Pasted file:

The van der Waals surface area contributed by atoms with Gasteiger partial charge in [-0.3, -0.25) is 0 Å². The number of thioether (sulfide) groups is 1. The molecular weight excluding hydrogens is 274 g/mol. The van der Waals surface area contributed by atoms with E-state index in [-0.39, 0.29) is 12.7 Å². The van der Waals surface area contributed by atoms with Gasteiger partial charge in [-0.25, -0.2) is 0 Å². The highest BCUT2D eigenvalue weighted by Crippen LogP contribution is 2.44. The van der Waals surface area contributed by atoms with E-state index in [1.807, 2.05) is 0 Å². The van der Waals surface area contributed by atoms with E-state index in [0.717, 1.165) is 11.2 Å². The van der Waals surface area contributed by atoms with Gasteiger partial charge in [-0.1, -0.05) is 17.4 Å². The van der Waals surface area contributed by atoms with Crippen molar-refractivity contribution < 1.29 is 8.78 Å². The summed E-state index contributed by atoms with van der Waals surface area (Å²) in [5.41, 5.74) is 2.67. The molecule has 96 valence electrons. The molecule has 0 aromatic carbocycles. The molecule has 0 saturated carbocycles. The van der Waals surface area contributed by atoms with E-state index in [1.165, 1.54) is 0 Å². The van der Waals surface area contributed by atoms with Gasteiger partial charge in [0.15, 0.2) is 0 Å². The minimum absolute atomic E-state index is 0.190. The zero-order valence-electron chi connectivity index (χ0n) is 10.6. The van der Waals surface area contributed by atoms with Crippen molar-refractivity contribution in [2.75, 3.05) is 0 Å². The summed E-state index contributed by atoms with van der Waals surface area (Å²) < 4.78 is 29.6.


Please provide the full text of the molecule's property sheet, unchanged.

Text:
The van der Waals surface area contributed by atoms with Gasteiger partial charge in [-0.3, -0.25) is 0 Å². The number of thioether (sulfide) groups is 1. The molecular weight excluding hydrogens is 274 g/mol. The van der Waals surface area contributed by atoms with E-state index in [-0.39, 0.29) is 12.7 Å². The van der Waals surface area contributed by atoms with Gasteiger partial charge in [-0.25, -0.2) is 0 Å². The highest BCUT2D eigenvalue weighted by Crippen LogP contribution is 2.44. The van der Waals surface area contributed by atoms with E-state index in [1.807, 2.05) is 0 Å². The van der Waals surface area contributed by atoms with E-state index in [0.717, 1.165) is 11.2 Å². The van der Waals surface area contributed by atoms with Gasteiger partial charge in [-0.1, -0.05) is 17.4 Å². The van der Waals surface area contributed by atoms with Crippen molar-refractivity contribution < 1.29 is 8.78 Å². The summed E-state index contributed by atoms with van der Waals surface area (Å²) in [5.41, 5.74) is 2.67. The molecule has 96 valence electrons. The molecule has 0 aromatic carbocycles. The molecule has 0 saturated carbocycles. The van der Waals surface area contributed by atoms with E-state index in [1.165, 1.54) is 0 Å². The van der Waals surface area contributed by atoms with Gasteiger partial charge in [0.15, 0.2) is 0 Å². The minimum absolute atomic E-state index is 0.190. The zero-order valence-electron chi connectivity index (χ0n) is 10.6. The van der Waals surface area contributed by atoms with Crippen molar-refractivity contribution in [2.75, 3.05) is 0 Å². The summed E-state index contributed by atoms with van der Waals surface area (Å²) < 4.78 is 29.6.